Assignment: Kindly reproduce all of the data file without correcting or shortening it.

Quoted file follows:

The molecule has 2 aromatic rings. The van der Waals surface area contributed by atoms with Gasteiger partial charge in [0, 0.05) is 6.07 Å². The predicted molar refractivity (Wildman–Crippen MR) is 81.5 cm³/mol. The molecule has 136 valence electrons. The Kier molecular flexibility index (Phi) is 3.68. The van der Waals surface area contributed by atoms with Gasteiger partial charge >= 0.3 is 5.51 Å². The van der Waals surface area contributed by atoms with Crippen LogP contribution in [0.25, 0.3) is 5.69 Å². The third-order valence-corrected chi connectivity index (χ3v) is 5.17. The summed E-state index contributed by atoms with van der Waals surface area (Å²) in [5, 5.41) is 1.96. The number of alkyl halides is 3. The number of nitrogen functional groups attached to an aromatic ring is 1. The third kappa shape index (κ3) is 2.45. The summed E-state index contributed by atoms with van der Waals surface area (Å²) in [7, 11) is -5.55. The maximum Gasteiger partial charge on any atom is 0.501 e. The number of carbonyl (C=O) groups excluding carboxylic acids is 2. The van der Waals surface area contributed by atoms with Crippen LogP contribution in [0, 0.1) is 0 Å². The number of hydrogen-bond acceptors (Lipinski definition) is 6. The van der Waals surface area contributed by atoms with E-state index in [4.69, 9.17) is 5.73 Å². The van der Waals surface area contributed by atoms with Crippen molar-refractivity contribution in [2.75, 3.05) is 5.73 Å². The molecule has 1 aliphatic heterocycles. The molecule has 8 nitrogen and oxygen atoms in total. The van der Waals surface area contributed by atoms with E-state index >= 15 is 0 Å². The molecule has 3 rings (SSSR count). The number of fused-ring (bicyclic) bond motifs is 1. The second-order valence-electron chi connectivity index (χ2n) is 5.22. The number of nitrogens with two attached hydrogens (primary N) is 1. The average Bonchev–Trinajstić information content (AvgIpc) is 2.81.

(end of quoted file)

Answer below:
The molecule has 2 aromatic rings. The van der Waals surface area contributed by atoms with Gasteiger partial charge in [0, 0.05) is 6.07 Å². The predicted molar refractivity (Wildman–Crippen MR) is 81.5 cm³/mol. The molecule has 136 valence electrons. The Kier molecular flexibility index (Phi) is 3.68. The van der Waals surface area contributed by atoms with Gasteiger partial charge >= 0.3 is 5.51 Å². The van der Waals surface area contributed by atoms with Crippen LogP contribution in [0.25, 0.3) is 5.69 Å². The third-order valence-corrected chi connectivity index (χ3v) is 5.17. The summed E-state index contributed by atoms with van der Waals surface area (Å²) in [5, 5.41) is 1.96. The number of alkyl halides is 3. The number of nitrogen functional groups attached to an aromatic ring is 1. The third kappa shape index (κ3) is 2.45. The summed E-state index contributed by atoms with van der Waals surface area (Å²) in [7, 11) is -5.55. The maximum Gasteiger partial charge on any atom is 0.501 e. The number of carbonyl (C=O) groups excluding carboxylic acids is 2. The van der Waals surface area contributed by atoms with Crippen LogP contribution in [0, 0.1) is 0 Å². The number of hydrogen-bond acceptors (Lipinski definition) is 6. The van der Waals surface area contributed by atoms with E-state index in [4.69, 9.17) is 5.73 Å². The van der Waals surface area contributed by atoms with Crippen molar-refractivity contribution in [2.75, 3.05) is 5.73 Å². The molecule has 1 aliphatic heterocycles. The molecule has 8 nitrogen and oxygen atoms in total. The van der Waals surface area contributed by atoms with E-state index >= 15 is 0 Å². The molecule has 3 rings (SSSR count). The number of fused-ring (bicyclic) bond motifs is 1. The second-order valence-electron chi connectivity index (χ2n) is 5.22. The number of nitrogens with two attached hydrogens (primary N) is 1. The average Bonchev–Trinajstić information content (AvgIpc) is 2.81.